California may be the land of laid-back chill, but the shores of Mission Bay were anything but chill today as spectators crowded together to cheer on a bevy of high school, collegiate, and masters crews. The Sunday schedule was chock-full of medals races, and the tension in the air was palpable as on-lookers waited with bated breath to see if their favorite team would cross the finish line first.
From the very first races of the day - the high school novice 8+ - the racing was fierce and competitive, with close margins and quick sprints. The wind picked up mid-day to challenge some of the crews, especially in the middle of the course, but still nothing compared to the unusual blustery gales San Diego has seen recently. And only one crew raced with 7 people... we heard their extra oarswoman was on land with an injury; we hope they didn't send her overboard.
Today brought some firsts to the SDCC, including the first ever win by the Santa Clara Men in the Collegiate 8+, who after years of chasing the gold, finally stepped up proudly to the podium; Texas's first win in the top women's eight event, and the first collegiate 2k race win for Olympian-turned-Coach Kate Bertko.
For a couple programs, it was also the first time they've taken home a couple wins in the same year. Sunday at SDCC demonstrated the depth of many programs – in both the high school and collegiate levels, just a few programs cleaned up nicely – with many coaches hauling multiple giant wooden boxes with trophies back home to showcase for the year.
Cal Men Sweep
In the most anticipated race of the day – the Copley Cup Invitational – the California Bears bested Yale to regain the cup after losing to the Bulldogs in 2016.
"Last year was disappointing," said six-seat Maarten Hurkmans. "This is a way better start to our season; putting down a good performance and a solid start for upcoming races."
But it wasn't just the result against Yale that pleased the Cal men's squad; they took home wins in every race they entered, including the top three spots in the Mens's Open 8.
Cal men's V8
While many schools only bring a few boats to SDCC, Cal brings the entire squad, allowing them to all get races in as well as show off their program depth. For head coach Mike Teti, it's an important weekend for the program.
"We come here every year because we have a strong alumni group down here and the regatta organizers really take care of us well," Teti said. "It's great for our program, we get to bring everyone down."
He also spoke to the sweep, cautious to put too much weight on an early season result. The Cal guys still have a handful of dual races before heading into the championship season culminating in the IRA where they hope to defend their title.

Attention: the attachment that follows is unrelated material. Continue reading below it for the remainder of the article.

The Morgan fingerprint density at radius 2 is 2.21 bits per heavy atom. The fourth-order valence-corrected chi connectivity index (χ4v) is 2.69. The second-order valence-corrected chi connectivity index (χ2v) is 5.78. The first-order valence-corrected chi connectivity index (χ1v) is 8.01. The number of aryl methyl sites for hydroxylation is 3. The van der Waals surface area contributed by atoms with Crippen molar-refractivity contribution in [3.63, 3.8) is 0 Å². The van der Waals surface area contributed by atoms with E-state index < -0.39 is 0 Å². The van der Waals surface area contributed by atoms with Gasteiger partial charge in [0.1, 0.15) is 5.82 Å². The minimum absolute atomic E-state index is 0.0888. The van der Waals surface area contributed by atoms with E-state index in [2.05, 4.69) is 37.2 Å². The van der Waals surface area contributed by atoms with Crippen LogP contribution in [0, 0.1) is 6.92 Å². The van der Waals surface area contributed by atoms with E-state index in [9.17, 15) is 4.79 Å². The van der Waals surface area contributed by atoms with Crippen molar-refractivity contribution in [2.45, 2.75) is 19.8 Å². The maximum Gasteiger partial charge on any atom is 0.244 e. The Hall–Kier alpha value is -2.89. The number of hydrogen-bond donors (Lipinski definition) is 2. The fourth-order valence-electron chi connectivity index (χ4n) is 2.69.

"This weekend was a good assessment of our speed, but if we want to win the whole thing we've got to get better," he said. "The National Championship doesn't go to who wins first; it goes to who wins last."
In head coach Dave O'Neill's third season with the Longhorns, the Texas women not only won the Jessop-Whittier Cup for the first time, but their 2V8+ and Novice 8+ also won their events, with their V4+ coming in a respectable second to University of Southern California.
"We came here to show that Texas has not only a fast 1V, 2V and V4, but also that the program has depth and that we're fast throughout," said Novice 8 bow seat Aine McGinn.
While the Varsity and Novice 8's were able to lead from the start, the 2V8 demonstrated an ability to move from behind. The crew started down on the University of Wisconsin and seemingly struggled to catch them as the two crews moved along.
"We were down at the half but we stayed calm," said 4-seat Sarah Cadman. "We knew that we could pull ahead, and we pulled ahead around the 4-minute mark and just went for it. Our coxswain called for us to step up and get the blades in together. We knew we could do that so we had confidence in each other and went for it - and it worked."
O'Neill was pleased with the results, especially with the way the 2V handled a challenging race.
"We certainly look at it as a full two-thousand-meter race," he said. "The 2V was down in the first thousand but they're tough, they're resilient. I'm really proud of them."
O'Neill was also careful to not take this weekend's results as a certainty for the rest of the season, as all teams will be doing work between now and the championships.
"We are happy with the results and it's certainly an important step for what we want to do the rest of the year. I think we're in the hunt to do quite well," he said.
Each time one of the Texas crews stood atop the podium, their teammates joined them in singing the Longhorn fight song – "The Eyes of Texas." There was a clear sense of comradery among the women in the different boats as they cheered on one another.